Lexington County Farm-City

to strengthen the understanding of farm-city connections that provide food, fiber, and shelter.

Mercer House Estate Winery - Lexington, SC

Mercer House Estate Winery Facts
- owned and operated by Shannon and Kim Mercer
 - the first and only winery in Lexington County
- specializes in muscadine and country wines cultivated from five vineyards
- working to become a USDA certified organic winery (Mercer knows of only
  about 10 wineries in the nation that have earned certification. Organic
  wine must be made without using prohibited substances or genetic
- creates “art in a bottle”
- has been making wine organically for years and soon plans to take the
  next step to become certified organic by the USDA
 - is a SC Department of Agriculture “Certified SC Grown” member
- popular Mercer House wines are sweet wines (attributes to customers’
  other favorite drink being sweet tea) “It’s a southern thing.”

About Mercer House Estate Wines

There are many variables that affect the flavors of wine. Environmental elements are the first factors to determine the final outcome of a wine. Subtle differences in environmental conditions can be passed into the final product. "Terroir" -Basically, it refers to the micro-climates that exist across a vineyard. At Mercer House Estate, each of the vineyards has its own unique climate based on the different soil types, field slopes, proximity to aquatics, wood lines and orientation to sun exposure. These subtle differences impart unique flavors into the grapes of each vineyard, each harvest and each wine, When we designed the trellis layout, we took into account these differences and decided to label each as part of the vineyard culture, which is reflected in the unique flavors of our wines.



Pruning is essential. That is what the production quality and the longevity of the plots depends on. Indeed, the number of buds per plant determines the delicate balance of the vigor;  pruning that leaves too many buds leads to a harvest that is too abundant and unable to ripen sufficiently. Conversely, pruning that is too severe leaves  vines that are too vigorous, encouraging excessive growth to the detriment of  the maturity of the grapes. There is, not only for each plot, but for each grape variety, an optimal  balance that only winegrowers understand with experience. Winter pruning extends into the spring by a green pruning and bud-thinning. This means avoiding a build-up of vegetation that is harmful to the exposure of future grape clusters to the sun and as well to concentrating the nutrients produced by the leaves towards the branches that support the grapes, which encourages ripening. Lastly, bud-thinning enables the winegrowers to select future branches for thinning in advance.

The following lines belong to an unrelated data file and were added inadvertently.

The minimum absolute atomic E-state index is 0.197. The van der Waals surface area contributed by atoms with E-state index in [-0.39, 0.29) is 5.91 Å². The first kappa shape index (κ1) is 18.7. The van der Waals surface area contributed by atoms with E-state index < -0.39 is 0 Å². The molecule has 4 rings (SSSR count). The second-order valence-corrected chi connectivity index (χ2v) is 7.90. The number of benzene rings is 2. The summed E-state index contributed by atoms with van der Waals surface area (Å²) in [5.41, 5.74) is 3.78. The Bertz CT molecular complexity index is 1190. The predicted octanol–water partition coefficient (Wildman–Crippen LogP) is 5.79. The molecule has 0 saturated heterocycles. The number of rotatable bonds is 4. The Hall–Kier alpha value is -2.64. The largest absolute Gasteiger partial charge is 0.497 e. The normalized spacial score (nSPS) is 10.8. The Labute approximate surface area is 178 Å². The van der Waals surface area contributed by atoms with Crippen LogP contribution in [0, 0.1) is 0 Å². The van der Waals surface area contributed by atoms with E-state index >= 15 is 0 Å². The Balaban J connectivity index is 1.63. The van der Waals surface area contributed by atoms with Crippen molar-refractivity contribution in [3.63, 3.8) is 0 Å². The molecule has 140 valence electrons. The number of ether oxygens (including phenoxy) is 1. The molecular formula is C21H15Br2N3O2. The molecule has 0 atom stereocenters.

Great wines are always produced from vines that are at least five years old. So the main objective of our wine-growing practices is to maintain the old vines in production for as long as possible. But their life expectancy doesn’t always fulfill our hopes. The main solution is to replace the plants, one by one, as and when they die. This is called “complantation”. This practice occupies all our winegrowers for two weeks just after the winter pruning. But it’s only at the price of this difficult work that we’re able to maintain the high density of planting in our plots which allows the harmonious management of the vigor of the vines.

Among all the risks that are the farmers’ lot in life, wildlife and hail are the two most harmful and unfair. In just a few minutes they can reduce to nothing a whole year, or even several years’ efforts. But by some sort of miracle and preventative measures, the great terroirs more often than not, escape these misfortunes.

Lexington County Farm-City

Sponsors 2015

Clayton Rawl Farms, Inc.

Lexington County Farm Bureau

Lexington School District I Center for Advanced Agribusiness Research, Pelion

Lexington Soil and Water Conservation District


Price's Country Store

Roof's Basket Works, Inc.

Sandhills Young Farmer & Agribusiness Chapter


South State Bank

W. P. Law, Inc.

W. P. Rawl & Sons, Inc.

Wingard's Nursery & Garden Center